This breakdown would seem to suggest that most philanthropic and public sector programming is better suited to process accountability than outcome accountability. Still, there are ways we can improve process accountability by tying it to “outcomes” within the decision-making process that directly address its potential weaknesses:
- Accountability to strategy demands regular checkpoints to ensure a tight connection between an organization’s mission/vision/values, understanding of the landscape, theory of change, and day-to-day decisions. If any of these elements shifts, the others may need to evolve with it. As part of any accountability system, leaders should set up regular checkpoints to confirm this integration remains as tight as possible.
- Accountability to innovation ensures that decision-makers consider a diverse enough range of potential actions when considering next steps. Does your organization make a habit of brainstorming additional options to put on the table, especially when a decision is being framed as a “whether or not” choice?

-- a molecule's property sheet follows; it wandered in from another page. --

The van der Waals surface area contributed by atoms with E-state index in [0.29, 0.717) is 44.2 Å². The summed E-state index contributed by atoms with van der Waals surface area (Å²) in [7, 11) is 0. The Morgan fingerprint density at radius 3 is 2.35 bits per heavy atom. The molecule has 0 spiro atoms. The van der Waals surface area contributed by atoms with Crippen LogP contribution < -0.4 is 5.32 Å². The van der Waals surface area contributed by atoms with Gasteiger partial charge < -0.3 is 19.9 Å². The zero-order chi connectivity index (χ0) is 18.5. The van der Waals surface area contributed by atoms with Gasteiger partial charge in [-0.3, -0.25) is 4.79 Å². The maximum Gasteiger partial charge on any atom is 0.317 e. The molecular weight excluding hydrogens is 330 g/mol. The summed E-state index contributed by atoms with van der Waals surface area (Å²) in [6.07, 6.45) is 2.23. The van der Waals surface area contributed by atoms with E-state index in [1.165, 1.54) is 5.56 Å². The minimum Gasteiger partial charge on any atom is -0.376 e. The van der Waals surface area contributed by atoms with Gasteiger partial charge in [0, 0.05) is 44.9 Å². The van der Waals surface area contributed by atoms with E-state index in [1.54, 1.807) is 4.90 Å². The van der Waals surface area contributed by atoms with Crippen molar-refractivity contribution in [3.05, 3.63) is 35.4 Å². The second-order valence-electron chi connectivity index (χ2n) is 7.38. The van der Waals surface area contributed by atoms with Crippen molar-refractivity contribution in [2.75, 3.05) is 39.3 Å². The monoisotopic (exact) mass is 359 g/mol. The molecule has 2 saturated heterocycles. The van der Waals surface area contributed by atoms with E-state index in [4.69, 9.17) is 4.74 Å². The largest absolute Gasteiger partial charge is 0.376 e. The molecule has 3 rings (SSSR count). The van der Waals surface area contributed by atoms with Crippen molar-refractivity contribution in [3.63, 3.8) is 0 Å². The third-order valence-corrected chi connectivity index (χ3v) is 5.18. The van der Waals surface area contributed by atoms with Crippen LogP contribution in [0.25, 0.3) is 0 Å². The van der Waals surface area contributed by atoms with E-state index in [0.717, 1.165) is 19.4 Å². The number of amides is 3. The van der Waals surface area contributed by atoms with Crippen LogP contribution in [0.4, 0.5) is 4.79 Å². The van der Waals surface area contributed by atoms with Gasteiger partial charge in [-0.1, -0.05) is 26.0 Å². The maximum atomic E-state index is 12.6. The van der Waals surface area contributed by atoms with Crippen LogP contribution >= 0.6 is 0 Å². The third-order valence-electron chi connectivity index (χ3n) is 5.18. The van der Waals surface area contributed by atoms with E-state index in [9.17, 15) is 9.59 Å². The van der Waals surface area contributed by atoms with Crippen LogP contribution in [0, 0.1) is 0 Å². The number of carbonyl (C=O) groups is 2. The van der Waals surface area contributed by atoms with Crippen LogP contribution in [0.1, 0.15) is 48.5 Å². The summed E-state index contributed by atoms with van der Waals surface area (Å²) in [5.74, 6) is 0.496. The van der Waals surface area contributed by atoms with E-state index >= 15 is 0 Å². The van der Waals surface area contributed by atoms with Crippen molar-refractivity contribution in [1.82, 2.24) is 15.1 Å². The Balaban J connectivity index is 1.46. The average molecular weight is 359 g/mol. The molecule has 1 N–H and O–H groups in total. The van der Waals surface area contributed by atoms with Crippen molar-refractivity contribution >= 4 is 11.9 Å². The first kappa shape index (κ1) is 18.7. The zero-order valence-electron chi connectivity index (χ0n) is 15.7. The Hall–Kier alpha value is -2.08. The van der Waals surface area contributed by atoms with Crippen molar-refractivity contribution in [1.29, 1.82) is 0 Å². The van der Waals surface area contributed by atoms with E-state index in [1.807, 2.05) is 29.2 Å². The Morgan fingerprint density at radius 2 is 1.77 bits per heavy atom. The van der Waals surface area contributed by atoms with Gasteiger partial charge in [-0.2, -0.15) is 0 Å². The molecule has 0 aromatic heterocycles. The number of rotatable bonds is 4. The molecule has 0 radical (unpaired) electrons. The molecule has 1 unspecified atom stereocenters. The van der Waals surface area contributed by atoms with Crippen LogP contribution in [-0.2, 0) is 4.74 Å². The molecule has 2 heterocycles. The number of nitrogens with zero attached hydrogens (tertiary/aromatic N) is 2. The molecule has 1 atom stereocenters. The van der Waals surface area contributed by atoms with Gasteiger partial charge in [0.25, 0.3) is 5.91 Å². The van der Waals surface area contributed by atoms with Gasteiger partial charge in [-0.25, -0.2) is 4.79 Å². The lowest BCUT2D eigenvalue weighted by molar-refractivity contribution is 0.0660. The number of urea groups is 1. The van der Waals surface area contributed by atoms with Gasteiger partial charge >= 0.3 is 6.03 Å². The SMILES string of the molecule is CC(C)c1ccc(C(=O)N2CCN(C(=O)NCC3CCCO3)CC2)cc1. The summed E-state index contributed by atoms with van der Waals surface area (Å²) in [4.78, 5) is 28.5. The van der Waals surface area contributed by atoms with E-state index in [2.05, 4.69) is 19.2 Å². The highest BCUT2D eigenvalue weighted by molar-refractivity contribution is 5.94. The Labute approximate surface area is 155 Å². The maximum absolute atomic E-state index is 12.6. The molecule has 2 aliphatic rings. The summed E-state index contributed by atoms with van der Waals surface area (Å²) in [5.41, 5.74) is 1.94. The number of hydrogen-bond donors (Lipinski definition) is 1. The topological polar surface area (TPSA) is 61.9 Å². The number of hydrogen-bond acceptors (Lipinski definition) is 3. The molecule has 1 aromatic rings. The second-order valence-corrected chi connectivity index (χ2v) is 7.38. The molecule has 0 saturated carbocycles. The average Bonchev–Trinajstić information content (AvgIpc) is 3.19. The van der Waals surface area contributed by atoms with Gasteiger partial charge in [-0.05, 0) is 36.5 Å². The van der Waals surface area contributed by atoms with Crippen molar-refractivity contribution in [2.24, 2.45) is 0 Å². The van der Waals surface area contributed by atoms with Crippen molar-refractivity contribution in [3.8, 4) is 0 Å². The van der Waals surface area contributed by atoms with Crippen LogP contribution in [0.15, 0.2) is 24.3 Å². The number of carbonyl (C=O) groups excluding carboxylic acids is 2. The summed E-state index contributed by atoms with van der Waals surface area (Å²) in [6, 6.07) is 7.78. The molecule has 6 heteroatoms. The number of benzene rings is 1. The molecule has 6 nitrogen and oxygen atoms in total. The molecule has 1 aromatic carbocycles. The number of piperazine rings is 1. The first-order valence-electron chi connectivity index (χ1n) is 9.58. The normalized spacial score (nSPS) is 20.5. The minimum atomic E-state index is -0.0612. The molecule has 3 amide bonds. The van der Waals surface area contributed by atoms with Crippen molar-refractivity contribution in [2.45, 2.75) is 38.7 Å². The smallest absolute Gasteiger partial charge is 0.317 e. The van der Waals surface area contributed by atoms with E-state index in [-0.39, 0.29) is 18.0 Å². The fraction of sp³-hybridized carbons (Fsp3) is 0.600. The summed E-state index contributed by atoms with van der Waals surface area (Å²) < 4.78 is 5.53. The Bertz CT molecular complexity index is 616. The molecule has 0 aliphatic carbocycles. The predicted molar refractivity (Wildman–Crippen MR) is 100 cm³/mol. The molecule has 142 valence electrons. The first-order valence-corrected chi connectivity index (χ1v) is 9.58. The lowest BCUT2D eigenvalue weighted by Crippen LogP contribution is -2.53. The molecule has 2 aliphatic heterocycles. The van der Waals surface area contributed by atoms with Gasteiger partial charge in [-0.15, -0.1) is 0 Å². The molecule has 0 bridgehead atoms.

- Accountability to judgment recognizes that decisions are inevitably predictions about the results of future actions. Fortunately, recent research has demonstrated that it is possible to track and improve one’s accuracy in judging such risks and opportunities if we are willing to make our forecasts explicit as part of the decision-making process.
- Accountability to context acknowledges that appropriate practices look different for different situations, and considers whether leaders and managers effectively matched the right kinds of decision-making approaches (including quick-and-dirty ones, where appropriate) to the situations and challenges at hand.
Ironically, the mix of process and outcome accountability mechanisms described above should, in the long run, yield better results than a supposedly pure emphasis on outcomes. With the right design elements, a hybrid accountability system can foster better-quality judgments and learning without snuffing out an organization’s imagination or saddling employees and constituents with burdensome red tape. Effective management requires creativity and focus, structure and flexibility.
This article grew out of a memo created for the Omidyar Network as part of a consulting engagement in 2020. My thanks to Jessica Kiessel and Clara Bennett for their support and feedback.